Issues: Same-essence issues like Login button is not greenLogin button is blueLogin button is red and so on for all the other wrong colors would never even be created and, therefore, never put through a heavy circulation in an issue tracker, wasting everybody's time. Instead, just once, usually at design or development phase, an issue is created with a title like Add login button (if created at design or development) or Ensure login button is as designed  (if created by QA as a result of a bug), after which any time the color is not green, or there is a crash, or the button disappears altogether, the corresponding test unit fails, and the issue is simply reopened with maybe a comment that says "button is red" or, better yet, simply fixed and pushed up immediately.​ Over time, this also has a nice side effect that everything that ever went wrong with the log-in button is not spread across a myriad of related or duplicate issues but rather is accumulated under a single issue. This, too, reduces interaction with the issue tracker because it brings the number of duplicate issues close to zero.

Descriptions: Most of the time, the “expected result” becomes unnecessary in the detailed description (if you're doing QA, I bet you've thought why on earth you must repeat the title in the "actual result" every single time). Of course, sometimes there's a need to elaborate, which is fine.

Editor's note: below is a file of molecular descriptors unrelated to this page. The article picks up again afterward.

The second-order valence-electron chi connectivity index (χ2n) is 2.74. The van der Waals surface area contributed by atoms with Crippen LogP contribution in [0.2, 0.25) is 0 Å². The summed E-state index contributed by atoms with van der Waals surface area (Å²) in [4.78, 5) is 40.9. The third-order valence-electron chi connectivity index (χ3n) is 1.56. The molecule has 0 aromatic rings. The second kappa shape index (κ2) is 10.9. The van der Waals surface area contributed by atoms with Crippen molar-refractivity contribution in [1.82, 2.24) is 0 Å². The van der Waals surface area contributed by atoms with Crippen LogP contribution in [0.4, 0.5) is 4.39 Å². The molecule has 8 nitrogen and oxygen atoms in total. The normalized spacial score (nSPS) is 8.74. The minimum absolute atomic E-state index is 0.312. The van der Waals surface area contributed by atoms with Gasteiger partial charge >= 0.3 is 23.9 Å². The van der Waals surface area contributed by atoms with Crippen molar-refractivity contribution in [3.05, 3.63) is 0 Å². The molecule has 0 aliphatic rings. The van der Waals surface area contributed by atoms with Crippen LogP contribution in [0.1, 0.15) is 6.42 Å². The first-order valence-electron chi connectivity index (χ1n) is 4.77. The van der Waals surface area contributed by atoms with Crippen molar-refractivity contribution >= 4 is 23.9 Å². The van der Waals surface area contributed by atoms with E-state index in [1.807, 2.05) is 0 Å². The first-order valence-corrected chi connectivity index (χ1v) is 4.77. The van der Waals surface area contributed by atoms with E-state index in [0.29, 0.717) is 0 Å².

4. Creates faster manual testing cycles because it’s easier to memorize (which, importantly, happens as a side effect) what needs to be tested if, for whatever reason, you haven't automated your tests.

5. When you scroll through issues, you only see positive (i.e. expected) scenarios — you see how things are expected to work instead of what is (or, when it's already fixed, what once, possibly a very long time ago, was) wrong. 


Start all commit messages with a capital letter and describe them in imperative phrases with future tense verbs (just like issues). For example:

        Make vars const  instead of   made vars const
        Update lint rules  instread of  lint rule updates
        Update docs        instread of  docs

This ensures that all commit messaging is consistent and conforms to the same standard as issue titles. 

Always try to use non-technical descriptions so that they are understandable by the widest stakeholder audience, for example:

        Center login button instead of Add padding

As a highly desirable side-effect, this essentially eliminates any perceived need for scheduled ceremonial meetings like daily stand-ups where everyone shares their progress since anyone can simply open the commit history at any time and read the progress for themselves. Many commits will naturally indicate an intensive coding phase, whereas fewer commits will indicate a design phase, maintenance phase or an impediment. Everything is integrated into the primary daily workflow, becoming automatic and, therefore, fast.

Avoid lumping together lots of changes into one big commit. Instead, break them down into smaller, coherent logical units (usually by staging them separately, like shown here for Visual Studio Code or here for Visual Studio, both using Git's interactive staging underneath), which guarantees two things: